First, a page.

a_woodashWhere industries have a lot of wood ash to deal with, the cost for farmers to receive it is usually very reasonable compared to the price of the amount of lime and fertilizer it can replace.  Nutrient and lime values of $60-80/t are quite typical. Depending on the soil pH and potassium level and the characteristics of the ash, spreading rates are usually between one and five tons per acre.  Spreading ash is a lot easier with the type of spreader that you would usually use for poultry litter or gypsum.  Using an ordinary lime truck usually doesn’t work as well with dusty ash, and some lime spreaders don’t work well at low application rates.  Ordinary fertilizer spreaders don’t work well because of the physical characteristic of the ash.  Manure spreaders can work, but it’s usually a lot easier to spread the ash if you load it on top of a layer of manure to carry the ash as you spread.  It also takes a lot longer to spread this way than with a gypsum spreader.

It’s usually better to spread ash in the summer when the first few grazing cycles are done, or in the fall.  For fall applications, it’s a good idea to apply the ash when most grazing is finished but the plants are still active and there’s time for some rains to work the ash into the ground.  Because the nutrients and lime in ash are quite soluble, it’s easy to over-apply it.  On pastures, it’s better to be conservative with the rate you use, because too much ash will cause high pH and potassium levels that can be a problem for forage quality and soil biology. On the other hand, correcting acidity and providing enough potassium and the other nutrients in ash can help improve the quality, yield, and persistence of pasture swards.  Legumes in particular often show a dramatic response to ash applications, and these in turn can feed the grasses and forbs they’re growing with.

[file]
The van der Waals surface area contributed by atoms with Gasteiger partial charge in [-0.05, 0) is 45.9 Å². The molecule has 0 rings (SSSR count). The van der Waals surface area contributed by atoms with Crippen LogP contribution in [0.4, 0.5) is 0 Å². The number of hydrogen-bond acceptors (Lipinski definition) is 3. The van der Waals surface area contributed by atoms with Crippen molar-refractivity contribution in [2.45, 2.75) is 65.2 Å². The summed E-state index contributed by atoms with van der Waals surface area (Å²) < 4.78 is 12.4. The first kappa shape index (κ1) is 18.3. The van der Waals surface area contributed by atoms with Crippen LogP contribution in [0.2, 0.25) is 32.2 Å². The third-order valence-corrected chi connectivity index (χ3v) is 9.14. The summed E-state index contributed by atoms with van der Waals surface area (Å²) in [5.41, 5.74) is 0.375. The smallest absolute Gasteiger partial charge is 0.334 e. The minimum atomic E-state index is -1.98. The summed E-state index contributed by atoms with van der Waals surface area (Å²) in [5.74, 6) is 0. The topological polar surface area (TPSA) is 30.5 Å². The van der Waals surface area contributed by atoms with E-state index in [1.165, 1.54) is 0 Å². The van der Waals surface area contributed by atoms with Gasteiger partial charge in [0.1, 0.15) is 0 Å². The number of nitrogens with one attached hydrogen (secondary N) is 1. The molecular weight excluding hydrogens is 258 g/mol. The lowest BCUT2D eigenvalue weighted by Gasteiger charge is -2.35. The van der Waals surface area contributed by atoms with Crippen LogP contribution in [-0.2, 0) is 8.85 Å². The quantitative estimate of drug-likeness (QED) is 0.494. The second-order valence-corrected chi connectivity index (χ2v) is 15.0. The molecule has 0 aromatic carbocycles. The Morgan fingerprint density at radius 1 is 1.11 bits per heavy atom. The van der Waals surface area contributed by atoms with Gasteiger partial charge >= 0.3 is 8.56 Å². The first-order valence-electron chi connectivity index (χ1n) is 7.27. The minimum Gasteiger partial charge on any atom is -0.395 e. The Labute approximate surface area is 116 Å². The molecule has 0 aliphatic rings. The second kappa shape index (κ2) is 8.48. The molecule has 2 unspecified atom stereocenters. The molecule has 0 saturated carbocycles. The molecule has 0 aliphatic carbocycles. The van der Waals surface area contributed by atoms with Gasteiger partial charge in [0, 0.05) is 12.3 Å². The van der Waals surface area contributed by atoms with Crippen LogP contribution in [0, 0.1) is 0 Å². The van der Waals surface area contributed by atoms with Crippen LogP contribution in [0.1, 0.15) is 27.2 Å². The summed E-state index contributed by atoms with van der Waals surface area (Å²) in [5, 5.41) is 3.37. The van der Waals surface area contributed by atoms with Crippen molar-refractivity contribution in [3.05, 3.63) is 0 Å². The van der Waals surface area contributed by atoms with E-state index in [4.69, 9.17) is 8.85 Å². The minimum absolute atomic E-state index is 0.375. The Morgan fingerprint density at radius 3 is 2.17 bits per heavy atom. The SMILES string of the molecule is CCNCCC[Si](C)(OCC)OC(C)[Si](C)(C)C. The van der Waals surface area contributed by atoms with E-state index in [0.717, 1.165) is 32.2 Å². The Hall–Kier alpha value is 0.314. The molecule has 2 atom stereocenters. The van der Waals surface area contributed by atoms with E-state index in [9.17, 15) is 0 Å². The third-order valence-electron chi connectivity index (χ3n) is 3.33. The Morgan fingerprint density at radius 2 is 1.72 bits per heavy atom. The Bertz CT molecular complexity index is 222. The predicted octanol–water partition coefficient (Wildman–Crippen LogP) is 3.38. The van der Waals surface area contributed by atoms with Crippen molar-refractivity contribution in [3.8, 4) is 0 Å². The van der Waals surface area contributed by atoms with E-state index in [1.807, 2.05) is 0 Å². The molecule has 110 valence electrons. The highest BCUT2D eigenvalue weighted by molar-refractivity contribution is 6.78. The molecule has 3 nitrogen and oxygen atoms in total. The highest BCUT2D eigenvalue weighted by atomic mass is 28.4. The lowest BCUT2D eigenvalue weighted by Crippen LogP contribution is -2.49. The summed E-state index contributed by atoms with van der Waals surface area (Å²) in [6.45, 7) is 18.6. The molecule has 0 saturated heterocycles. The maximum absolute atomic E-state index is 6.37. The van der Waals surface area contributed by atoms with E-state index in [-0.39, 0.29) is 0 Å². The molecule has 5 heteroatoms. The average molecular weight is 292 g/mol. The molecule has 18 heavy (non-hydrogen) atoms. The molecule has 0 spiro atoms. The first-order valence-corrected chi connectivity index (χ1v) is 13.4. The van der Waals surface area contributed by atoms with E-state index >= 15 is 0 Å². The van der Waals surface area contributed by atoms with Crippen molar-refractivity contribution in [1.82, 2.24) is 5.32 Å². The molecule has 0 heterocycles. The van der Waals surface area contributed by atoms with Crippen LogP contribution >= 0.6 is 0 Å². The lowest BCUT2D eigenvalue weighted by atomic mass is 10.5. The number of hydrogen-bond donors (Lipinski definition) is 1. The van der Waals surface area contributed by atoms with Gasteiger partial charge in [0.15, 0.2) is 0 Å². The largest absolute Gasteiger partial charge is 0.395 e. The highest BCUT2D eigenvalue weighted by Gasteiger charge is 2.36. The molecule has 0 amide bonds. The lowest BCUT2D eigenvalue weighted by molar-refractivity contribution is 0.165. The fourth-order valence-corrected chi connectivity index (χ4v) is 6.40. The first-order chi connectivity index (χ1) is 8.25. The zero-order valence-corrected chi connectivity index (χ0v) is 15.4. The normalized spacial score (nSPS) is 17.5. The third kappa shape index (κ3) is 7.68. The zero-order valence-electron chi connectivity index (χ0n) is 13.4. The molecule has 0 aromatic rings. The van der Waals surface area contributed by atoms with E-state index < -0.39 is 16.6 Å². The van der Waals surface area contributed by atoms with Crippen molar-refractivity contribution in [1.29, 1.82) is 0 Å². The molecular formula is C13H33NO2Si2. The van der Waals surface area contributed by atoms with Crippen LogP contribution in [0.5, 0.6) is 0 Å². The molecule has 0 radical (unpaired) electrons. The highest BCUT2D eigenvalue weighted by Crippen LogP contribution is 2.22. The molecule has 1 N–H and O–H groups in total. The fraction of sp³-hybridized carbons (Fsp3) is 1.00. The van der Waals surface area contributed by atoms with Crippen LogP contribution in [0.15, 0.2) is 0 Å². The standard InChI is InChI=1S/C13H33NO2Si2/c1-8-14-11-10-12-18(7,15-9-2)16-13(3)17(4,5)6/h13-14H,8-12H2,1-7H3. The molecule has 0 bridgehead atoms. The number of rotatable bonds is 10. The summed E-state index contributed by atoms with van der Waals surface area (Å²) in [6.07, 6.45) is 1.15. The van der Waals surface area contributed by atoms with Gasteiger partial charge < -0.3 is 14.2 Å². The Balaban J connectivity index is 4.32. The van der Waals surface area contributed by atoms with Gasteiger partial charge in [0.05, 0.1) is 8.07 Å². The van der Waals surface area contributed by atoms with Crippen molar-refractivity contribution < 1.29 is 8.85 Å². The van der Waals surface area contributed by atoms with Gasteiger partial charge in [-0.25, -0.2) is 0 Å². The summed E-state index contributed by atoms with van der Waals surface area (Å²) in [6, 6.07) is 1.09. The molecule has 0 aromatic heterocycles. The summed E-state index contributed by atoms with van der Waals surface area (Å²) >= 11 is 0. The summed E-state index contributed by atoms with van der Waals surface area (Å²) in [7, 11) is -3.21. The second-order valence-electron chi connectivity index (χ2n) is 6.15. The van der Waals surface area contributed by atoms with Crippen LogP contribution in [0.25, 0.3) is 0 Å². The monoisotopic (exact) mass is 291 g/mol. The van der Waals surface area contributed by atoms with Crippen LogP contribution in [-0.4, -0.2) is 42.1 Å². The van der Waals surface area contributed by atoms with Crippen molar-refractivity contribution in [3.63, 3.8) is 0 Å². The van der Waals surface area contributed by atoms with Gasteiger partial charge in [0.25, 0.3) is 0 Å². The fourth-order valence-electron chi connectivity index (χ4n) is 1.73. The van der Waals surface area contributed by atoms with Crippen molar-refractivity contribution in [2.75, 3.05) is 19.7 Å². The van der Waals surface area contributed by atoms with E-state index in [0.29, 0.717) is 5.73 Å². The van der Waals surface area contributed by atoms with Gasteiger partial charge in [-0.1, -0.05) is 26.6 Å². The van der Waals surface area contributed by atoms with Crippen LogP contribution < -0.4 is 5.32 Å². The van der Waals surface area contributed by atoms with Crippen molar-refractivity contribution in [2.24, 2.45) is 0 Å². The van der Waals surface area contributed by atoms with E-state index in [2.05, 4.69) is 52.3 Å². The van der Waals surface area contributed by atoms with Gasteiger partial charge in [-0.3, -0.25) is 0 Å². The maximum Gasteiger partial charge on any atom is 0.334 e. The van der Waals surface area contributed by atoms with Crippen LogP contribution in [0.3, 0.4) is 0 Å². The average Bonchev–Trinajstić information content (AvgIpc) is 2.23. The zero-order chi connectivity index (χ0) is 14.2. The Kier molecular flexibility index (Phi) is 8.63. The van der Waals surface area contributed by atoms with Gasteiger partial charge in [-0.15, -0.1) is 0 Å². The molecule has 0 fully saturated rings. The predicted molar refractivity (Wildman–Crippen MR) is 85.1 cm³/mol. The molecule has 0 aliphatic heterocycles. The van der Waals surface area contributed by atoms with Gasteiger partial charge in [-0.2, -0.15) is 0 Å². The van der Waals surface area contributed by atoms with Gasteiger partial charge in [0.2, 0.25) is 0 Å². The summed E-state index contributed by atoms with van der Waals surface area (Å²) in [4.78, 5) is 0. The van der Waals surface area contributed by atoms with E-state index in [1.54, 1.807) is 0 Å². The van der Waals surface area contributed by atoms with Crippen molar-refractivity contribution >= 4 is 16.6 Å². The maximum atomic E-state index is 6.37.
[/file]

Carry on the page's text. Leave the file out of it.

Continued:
If the soils on your farm are acidic and need extra potassium, wood ash could be an excellent amendment.  Before you apply ash, make sure you have a recent soil test for the area you’re considering.  If either the pH or the potassium levels in the soil are high, or even near the target range, it’s probably better not to apply it, or to only apply it at very low rates.  If you decide to apply ash, you should follow up with more soil testing two or three years after you start to see if you need to adjust the rate you use.  Your university extension agent or consulting agronomist can help you to determine the best way to use ash on your farm.

 

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About the author

Mark is the Soils Agronomist for Organic Valley and CROPP Cooperative. He has spent most of his life working in agriculture. After serving in the Marine Corps, Mark attended the University of Wisconsin-River Falls where he earned a Bachelor of Science in soil science and a minor in agronomy. He worked two years as a soil scientist with the Soil Conservation Service and then attended graduate school at UW-Madison where he completed a master’s degree in soil science. Mark worked for over 24 years an agriculture agent for UW-Extension providing education to farmers throughout Wisconsin, focusing on crop and soil management. In 2012, he accepted his current position, where he helps cooperative members and others to improve their crop and soil management skills. He and his family have operated a small grass based dairy farm in northern Wisconsin for over 20 years and have been members of Organic Valley since 2007.